Quote of the day, week and month


From the anonymous blogger at Come And Make It:

Nothing creates poverty.  Poverty is the beginning state.  It takes zero effort to be poor.  It does take a lot of work not to be poor.

True dat.  True, true dat.

I wish our politicians and bureaucrats would understand that.  You can’t legislate people out of poverty;  you can’t redistribute resources to make some people better off and others poorer;  you can’t equalize the slices of the cake, or pie, or whatever, so that everybody gets the same size slice, and then expect things to remain in equilibrium.  The motivated and hard-working will enlarge their slices, by hook or by crook;  and the lazy and unmotivated will lose bits and pieces of their pie to the others until they have nothing left.  If it isn’t a recognized law of nature, it should be, because it’s happened in every society since the dawn of recorded history.

That’s also why handing out largesse to the people is such a bad idea.  If they don’t have to work for a living, why should they?  It’s easy to just sit back and accept the crumbs the government gives you, and vote for politicians who promise to give you a few more.  As the Roman poet Juvenal pointed out about eighteen centuries ago:

Already long ago, from when we sold our vote to no man, the People have abdicated our duties; for the People who once upon a time handed out military command, high civil office, legions — everything, now restrains itself and anxiously hopes for just two things: bread and circuses.

I think Juvenal would have recognized the same thing in most Western societies today.

If the State makes it easy to be poor, with no negative consequences for not working, the rest of that society will gradually go the same way.  Eventually, there’ll be a minority of hard workers supporting a majority of non-workers . . . until the hard workers realize they’re carrying the load for everybody, and refuse to carry it any longer.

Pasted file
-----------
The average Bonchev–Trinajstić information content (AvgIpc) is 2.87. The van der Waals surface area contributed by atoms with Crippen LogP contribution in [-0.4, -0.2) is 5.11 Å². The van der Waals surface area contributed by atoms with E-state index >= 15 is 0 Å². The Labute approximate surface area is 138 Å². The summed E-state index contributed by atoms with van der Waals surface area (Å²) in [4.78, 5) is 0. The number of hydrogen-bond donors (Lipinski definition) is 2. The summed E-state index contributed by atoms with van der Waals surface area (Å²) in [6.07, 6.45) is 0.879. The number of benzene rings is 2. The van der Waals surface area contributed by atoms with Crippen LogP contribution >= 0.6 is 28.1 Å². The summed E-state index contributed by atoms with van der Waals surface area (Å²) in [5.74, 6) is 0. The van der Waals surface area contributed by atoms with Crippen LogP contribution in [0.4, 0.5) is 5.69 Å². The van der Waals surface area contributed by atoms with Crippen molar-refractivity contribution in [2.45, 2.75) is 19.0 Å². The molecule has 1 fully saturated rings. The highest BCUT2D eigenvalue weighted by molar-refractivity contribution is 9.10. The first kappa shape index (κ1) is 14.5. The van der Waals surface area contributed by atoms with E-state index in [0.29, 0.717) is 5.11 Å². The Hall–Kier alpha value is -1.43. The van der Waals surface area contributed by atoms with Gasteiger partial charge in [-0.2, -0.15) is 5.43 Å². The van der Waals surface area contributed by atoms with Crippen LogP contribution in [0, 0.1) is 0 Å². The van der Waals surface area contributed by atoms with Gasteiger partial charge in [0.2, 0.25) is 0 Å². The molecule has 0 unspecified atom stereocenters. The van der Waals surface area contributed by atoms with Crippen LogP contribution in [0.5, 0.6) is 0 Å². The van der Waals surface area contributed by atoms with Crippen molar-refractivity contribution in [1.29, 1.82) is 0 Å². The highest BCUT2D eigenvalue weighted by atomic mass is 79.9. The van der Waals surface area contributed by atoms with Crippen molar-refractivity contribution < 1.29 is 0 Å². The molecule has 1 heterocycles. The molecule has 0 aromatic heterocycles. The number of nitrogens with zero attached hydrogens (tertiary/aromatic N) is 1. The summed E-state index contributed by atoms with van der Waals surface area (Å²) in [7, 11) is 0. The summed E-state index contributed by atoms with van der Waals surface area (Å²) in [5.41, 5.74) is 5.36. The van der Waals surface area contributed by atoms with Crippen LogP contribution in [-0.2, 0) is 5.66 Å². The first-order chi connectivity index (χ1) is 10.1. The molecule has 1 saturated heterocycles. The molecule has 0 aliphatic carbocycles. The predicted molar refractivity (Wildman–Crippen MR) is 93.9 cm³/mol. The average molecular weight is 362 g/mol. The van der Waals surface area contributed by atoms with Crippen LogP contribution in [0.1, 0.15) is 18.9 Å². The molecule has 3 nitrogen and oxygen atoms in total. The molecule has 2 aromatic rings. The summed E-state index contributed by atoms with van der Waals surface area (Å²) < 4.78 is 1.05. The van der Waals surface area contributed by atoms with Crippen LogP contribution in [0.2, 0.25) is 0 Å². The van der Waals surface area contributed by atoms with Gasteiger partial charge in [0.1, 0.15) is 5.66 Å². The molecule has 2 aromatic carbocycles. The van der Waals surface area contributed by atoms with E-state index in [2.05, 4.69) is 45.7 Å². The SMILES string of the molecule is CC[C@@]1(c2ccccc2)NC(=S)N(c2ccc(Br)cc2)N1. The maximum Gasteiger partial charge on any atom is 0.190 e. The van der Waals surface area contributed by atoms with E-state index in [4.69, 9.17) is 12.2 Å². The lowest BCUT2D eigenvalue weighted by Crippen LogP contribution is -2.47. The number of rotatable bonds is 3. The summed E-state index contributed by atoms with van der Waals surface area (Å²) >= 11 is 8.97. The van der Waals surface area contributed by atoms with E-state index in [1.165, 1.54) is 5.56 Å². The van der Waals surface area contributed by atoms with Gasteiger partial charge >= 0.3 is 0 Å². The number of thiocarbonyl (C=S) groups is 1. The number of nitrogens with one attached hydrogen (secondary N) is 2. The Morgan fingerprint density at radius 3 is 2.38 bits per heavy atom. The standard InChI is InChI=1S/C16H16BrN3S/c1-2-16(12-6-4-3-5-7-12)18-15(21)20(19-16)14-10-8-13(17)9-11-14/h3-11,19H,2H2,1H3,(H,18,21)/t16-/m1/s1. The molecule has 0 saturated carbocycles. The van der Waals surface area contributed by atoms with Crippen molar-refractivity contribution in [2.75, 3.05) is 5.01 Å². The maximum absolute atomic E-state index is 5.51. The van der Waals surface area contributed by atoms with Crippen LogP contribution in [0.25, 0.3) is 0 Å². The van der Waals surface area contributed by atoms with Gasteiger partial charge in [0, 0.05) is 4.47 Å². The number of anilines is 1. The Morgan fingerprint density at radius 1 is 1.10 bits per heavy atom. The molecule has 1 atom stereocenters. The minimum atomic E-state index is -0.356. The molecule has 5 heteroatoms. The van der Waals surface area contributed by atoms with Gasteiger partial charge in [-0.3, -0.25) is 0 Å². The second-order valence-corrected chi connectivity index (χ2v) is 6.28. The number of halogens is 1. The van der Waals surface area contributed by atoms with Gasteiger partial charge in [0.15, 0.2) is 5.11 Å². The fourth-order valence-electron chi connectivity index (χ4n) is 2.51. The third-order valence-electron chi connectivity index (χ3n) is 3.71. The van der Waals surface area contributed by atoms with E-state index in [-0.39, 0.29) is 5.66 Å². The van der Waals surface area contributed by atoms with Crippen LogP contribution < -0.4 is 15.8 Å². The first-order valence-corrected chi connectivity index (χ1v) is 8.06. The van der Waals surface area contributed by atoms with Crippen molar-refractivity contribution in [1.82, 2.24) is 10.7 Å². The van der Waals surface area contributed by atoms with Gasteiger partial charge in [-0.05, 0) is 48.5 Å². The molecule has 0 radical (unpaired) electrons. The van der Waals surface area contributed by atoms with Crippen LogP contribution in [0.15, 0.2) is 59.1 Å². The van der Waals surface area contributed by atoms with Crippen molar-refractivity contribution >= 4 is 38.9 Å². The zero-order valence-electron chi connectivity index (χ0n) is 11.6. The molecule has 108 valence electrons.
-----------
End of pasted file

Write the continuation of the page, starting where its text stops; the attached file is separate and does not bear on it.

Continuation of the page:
When that day comes, that society is doomed.



  1. I would posit one corollary to that, a huge exception. The government creates poverty and sustains it with every new tax, regulation, or spending program. LBJ declared war on poverty. Poverty won.

  2. The left seems to believe that giving a poor person the outward trappings of the middle class will make them middle class people. A college degree they didn't work for, a home mortgage they couldn't get on their own and with no means or discipline to pay it, the same for the car they drive. Lending institutions are not permitted to vet their borrowers and we get 2008 again only worse this time.

  3. The Romans went from passionate republicans, to APPOINTING a dictator because they had become apathetic and politically disengaged.

    Those who claim that there is no-one worth voting for, and that the whole system is inescapably corrupt, are causing that which they claim to criticise. There is no free lunch. You either pay the price of political involvement, or you pay the price of corrupt and dictatorial government.

  4. @PeterW:

    I don't think I'd call the Social Wars and what followed a case of the Roman Citizenry being 'politically unengaged'. Similarly Various pleasantries and unpleasantries during C20 — Dictatorships invariably happen in the West as a final resort to short-circuit the violent politicisation of *everything*.

    Cold, hard, bare Facts. Not feelings and civics class nostrums <– which got us to where we are which is not a good place to be.

  5. Beg pardon, but the Civil War was between opposing Generals and their factions, not between Republicans defending their Republic, and Dictators seeking to overthrow it. The significant battles of the Civil War were all fought overseas

    That is not a vivid illustration of a populace that is engaged in the maintenance of their liberties and the rejection of despotic rulers.

    The argument that the general population of Rome were apathetic regarding their Republic appears to be unchallenged. The proposition that there are some marked similarities in your country and mine, seems reasonable.

  6. I’d further suggest that very often the politicisation of everything, plus violence intending to have the population afraid and clamouring for a saviour, is the tactic of would-be rulers, not their cause.

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